Glenn E. Rice and Mike McGraw with The Kansas City Star; KCABJ Newspapers Daily (over 100,000): Enterprise Reporting Award for “Who Killed Leon Jordan.”
Joe Robertson, Eric Adler and Rick Montgomery with The Kansas City Star; KCABJ Community Public Service Award for “Saving 17,000 Kids” Series.
Helen T. Gray with The Kansas City Star; KCABJ Newspapers Daily (over 100,000): Feature Writing Award “A Welcome Change.”
Jenee’ Osterheldt with The Kansas City Star; KCABJ Newspapers Daily (over 100,000): Commentary Award for “Passage to Identity Is Still A Struggle.”
Eric L. Wesson with The Call of Kansas City; KCABJ Newspapers Weekly: News Writing Award for “Ghetto Goldmine.”
Sarah Gish and Jennifer Hack with INK; KCABJ Newspapers Weekly: Feature Writing Award for “Turning Points.”
Terez A. Paylor with INK; KCABJ Newspapers Weekly: Sports Reporting Award for “Is Sporting Kansas City’s Teal Bunbury the Next American Soccer Star?”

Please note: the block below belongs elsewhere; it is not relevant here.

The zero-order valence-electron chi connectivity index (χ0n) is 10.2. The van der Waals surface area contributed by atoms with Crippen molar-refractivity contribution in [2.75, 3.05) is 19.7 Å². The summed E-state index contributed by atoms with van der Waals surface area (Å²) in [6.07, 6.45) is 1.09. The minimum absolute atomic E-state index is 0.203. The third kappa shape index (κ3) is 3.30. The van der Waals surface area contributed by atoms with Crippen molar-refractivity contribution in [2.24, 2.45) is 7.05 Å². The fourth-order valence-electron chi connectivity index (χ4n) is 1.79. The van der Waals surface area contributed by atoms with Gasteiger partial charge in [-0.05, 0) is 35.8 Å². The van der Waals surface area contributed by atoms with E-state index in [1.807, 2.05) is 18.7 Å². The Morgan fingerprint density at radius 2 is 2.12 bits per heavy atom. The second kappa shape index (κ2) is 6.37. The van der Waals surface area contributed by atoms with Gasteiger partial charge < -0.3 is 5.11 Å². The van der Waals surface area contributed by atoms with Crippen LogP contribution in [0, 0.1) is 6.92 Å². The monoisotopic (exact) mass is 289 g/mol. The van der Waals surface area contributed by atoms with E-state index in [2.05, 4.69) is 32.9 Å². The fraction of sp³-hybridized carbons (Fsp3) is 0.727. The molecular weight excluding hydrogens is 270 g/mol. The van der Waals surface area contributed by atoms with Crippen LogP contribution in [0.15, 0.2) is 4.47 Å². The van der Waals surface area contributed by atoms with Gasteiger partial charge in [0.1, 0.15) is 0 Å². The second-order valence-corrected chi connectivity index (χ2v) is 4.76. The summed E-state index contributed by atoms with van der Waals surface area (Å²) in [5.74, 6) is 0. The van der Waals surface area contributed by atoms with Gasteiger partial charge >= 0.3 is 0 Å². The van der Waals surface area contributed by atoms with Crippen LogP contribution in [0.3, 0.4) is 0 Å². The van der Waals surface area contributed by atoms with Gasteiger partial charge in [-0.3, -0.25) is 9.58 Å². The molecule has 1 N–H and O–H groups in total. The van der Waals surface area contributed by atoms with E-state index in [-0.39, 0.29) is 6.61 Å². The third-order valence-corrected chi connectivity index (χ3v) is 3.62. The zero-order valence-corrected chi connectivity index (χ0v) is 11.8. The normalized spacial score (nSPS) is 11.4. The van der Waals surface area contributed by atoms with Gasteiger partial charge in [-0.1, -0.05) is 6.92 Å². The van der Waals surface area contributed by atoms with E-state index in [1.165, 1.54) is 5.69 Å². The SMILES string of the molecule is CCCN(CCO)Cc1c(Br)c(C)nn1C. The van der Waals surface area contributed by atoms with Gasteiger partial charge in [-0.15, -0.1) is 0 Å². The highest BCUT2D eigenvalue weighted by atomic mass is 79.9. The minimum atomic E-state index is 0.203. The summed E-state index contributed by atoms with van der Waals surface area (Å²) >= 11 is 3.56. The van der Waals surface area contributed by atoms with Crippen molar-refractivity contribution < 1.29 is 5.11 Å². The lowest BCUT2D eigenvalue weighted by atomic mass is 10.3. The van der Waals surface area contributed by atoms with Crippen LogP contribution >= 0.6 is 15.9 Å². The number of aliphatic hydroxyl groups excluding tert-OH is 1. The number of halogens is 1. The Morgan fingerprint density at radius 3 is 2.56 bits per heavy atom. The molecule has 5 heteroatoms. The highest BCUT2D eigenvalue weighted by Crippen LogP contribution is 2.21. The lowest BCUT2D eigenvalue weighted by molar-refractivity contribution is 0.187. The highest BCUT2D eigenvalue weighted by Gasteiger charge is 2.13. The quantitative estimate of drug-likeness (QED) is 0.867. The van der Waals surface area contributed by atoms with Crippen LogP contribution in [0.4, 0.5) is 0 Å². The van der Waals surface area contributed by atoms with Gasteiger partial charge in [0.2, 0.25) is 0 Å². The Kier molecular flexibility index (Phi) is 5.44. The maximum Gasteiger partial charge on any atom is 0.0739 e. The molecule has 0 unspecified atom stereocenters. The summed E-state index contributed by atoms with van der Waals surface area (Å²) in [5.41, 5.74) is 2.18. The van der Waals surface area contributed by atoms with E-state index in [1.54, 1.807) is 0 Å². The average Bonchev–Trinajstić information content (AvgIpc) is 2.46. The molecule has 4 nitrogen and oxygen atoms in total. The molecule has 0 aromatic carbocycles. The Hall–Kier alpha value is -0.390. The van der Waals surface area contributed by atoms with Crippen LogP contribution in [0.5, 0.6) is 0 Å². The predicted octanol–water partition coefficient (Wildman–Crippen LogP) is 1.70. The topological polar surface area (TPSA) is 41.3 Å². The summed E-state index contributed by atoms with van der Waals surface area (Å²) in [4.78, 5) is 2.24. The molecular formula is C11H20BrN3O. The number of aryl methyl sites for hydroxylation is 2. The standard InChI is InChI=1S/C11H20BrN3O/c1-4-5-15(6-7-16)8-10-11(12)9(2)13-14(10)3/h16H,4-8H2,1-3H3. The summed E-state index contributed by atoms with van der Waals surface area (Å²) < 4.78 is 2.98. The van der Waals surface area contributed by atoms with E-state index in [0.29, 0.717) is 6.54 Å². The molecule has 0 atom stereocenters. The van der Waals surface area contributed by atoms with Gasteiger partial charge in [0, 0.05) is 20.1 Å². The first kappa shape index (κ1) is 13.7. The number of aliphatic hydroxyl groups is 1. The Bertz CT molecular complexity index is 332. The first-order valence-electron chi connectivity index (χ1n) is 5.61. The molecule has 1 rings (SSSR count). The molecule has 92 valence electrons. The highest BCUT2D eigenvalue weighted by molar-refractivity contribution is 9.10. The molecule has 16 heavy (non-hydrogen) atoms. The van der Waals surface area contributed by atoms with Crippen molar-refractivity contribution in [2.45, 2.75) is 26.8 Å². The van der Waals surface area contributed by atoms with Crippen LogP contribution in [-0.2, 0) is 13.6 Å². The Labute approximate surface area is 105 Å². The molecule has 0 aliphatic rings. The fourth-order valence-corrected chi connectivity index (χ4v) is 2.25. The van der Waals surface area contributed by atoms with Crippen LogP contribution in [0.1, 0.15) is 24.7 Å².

The National Association of Black Journalists last month released its Fourth Annual Television Newsroom Management Diversity Census, and the news was not good.
Journalists of color filled only 12 percent of the newsroom manager positions at stations owned by ABC, the Belo Corp., CBS, Fox, Gannett, Hearst, Lin Media, Media General, NBC, Nexstar Broadcasting, E.W. Scripps Co., Post-Newsweek and Tribune. That’s despite people of color constituting 35 percent of the U.S. population.
Of the 1,157 TV managers, 1,017 are white, 81 are black, 42 are Hispanic, 16 are Asian and one is Native American. The jobs are general manager, news director, assistant news director, managing editor, assignment manager and executive producer.